Take the financiers at their own game
Having neither the experience nor the confidence in the success of an “old-fashioned” strike struggle, the employees of Berthier felt helpless when they learned of the sale of the company. But an impromptu meeting between Cédric and a Swiss financier, during a climbing session, will allow him to understand the small games of investment funds. Rather than providing the amount needed to buy the business directly, the funds in question provide only a small share, supplementing the rest with bank loans.
To counter this scam, Cédric decides to set up his own fund with two friends from the valley to buy Berthier in an LBO. But the task is difficult: where to find the starting millions? How to convince banks when you have no experience?
To repay its creditors, the company must then make a lot of profits, usually by sacrificing jobs, benefits and investment. If the employees bear the brunt of this pressure at maximum profitability, the shareholders will be able to sell the company after a few years with a very nice profit. A golden operation: the firm has in fact bought itself out!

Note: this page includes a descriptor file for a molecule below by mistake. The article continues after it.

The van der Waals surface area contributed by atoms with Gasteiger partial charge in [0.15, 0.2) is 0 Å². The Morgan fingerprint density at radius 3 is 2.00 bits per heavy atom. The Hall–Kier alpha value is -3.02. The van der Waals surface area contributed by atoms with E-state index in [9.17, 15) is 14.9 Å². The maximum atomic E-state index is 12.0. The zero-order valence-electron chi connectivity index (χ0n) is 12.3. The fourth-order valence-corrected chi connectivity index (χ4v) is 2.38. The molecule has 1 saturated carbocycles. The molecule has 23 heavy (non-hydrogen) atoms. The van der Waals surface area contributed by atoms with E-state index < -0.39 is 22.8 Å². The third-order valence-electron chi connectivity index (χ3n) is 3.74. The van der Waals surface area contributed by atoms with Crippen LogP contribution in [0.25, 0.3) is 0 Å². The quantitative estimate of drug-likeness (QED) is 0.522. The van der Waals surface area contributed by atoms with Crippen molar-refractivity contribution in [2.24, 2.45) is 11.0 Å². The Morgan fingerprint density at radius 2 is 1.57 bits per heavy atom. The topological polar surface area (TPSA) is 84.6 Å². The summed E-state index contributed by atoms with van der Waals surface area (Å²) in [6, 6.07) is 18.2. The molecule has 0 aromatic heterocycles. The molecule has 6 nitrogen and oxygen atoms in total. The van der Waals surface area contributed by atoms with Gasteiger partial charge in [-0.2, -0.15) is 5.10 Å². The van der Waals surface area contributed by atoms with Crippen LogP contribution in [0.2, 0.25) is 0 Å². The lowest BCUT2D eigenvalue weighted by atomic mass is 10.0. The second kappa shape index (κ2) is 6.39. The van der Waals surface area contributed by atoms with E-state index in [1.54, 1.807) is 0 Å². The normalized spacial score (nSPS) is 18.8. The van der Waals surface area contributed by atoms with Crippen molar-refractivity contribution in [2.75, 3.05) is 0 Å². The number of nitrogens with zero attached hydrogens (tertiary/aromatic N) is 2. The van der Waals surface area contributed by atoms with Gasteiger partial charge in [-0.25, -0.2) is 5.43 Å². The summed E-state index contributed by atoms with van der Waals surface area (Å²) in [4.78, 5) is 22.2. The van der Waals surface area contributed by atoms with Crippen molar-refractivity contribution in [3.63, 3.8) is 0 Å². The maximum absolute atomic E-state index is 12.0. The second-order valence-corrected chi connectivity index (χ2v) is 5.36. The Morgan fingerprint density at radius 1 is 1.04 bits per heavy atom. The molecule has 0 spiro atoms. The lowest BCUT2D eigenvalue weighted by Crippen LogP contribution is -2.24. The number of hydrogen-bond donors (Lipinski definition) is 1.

To counter this scam, Cédric decides to set up his own fund with two friends from the valley to buy Berthier in an LBO. But the task is difficult: where to find the starting millions? How to convince banks when you have no experience? Despite the ups and downs, their fund, called DreamFinance, will eventually have its place at the negotiating table. A company manager, the boss’s right arm, will join them out of attachment to her valley. She who criticized “the mussels clinging to their rock” ends up remembering her family history and decides to sabotage the negotiations with the other funds. Finally, and despite a last-minute betrayal, the small team will end up buying Berthier and transforming it into a SCOP.